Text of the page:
The Minister of State for Health, Philip Dunne MP, has announced that NHS England will develop an implementation plan by the end of the year for the commitments outlined in the UK Strategy for Rare Diseases.
For those affected by Inherited Metabolic Disorders in England this is a fantastic result and ensures that the Government will be accountable for the delivery of improves services and patient care.
A debate on the implementation of the UK Strategy for Rare Diseases took place at the House of Commons on 28th March 2017. Ben Howlett MP, chair of the All Party Parliamentary Group (APPG) for Rare, Genetic and Undiagnosed conditions introduced the debate, which was attended by a number of MPs representing patients from across the UK.
- 3.5 million people in the UK will be affected by rare disease at some point in their life. Despite the enormity of the issue, a significant proportion of these patients do not have access to the right care and treatment.
- The UK Strategy for Rare Diseases was published in 2013 and was the first time all four health departments of the UK came together to recognise and respond to the needs of all those affected by rare diseases. The aim of the Strategy is to ‘ensure no one gets left behind just because they have a rare disease’.
- The Strategy contains 51 commitments to ensure that health and social care systems across the four nations provide those living with rare conditions with the highest possible quality of evidence-based care and treatment, regardless of where they live in the UK. The first step in delivering the 51 commitments was the promise that each UK nation would publish their own national plans by the end of February 2014.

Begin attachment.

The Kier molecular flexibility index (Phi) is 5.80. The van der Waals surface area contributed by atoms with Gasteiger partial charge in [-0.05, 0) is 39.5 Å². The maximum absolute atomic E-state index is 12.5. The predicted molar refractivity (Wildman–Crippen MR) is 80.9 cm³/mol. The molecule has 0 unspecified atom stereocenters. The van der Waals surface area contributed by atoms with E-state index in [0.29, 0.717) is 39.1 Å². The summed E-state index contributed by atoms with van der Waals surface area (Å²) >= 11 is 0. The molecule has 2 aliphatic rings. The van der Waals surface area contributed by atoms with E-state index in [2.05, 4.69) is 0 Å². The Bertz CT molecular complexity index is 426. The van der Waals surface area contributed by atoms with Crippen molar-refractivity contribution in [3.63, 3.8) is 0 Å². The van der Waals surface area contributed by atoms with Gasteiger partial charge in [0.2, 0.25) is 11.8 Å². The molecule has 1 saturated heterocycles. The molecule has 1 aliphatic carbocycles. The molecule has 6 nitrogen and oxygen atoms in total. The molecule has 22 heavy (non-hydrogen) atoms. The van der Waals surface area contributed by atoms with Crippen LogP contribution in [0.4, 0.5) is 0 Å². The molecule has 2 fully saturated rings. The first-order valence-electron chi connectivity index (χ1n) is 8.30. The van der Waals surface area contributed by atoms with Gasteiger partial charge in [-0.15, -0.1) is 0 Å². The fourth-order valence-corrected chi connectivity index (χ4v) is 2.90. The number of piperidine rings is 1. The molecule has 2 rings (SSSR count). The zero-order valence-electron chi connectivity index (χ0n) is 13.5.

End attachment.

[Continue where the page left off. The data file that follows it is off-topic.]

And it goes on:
- While implementation plans have been developed in Scotland, Wales and Northern Ireland, over three years later, patients affected by rare diseases in England do not have a plan detailing how this valuable Strategy will be implemented.
Responding to the debate, Philip Dunne MP stated:
“I can confirm to the House that I have agreed with the Chief Executive of NHS England that by the end of this year he will deliver an implementation plan for those of the 51 commitments of the UK strategy for rare diseases for which NHS England has lead responsibility. For those commitments that fall outside NHS England’s remit, the Department will work collaboratively across stakeholders to contribute to the implementation plan.”
As part of the Patient Empowerment Group, established by Rare Disease UK, Climb will continue to ensure that the patient voice is properly informed and effectively represented in the implementation of the UK Strategy for Rare Diseases.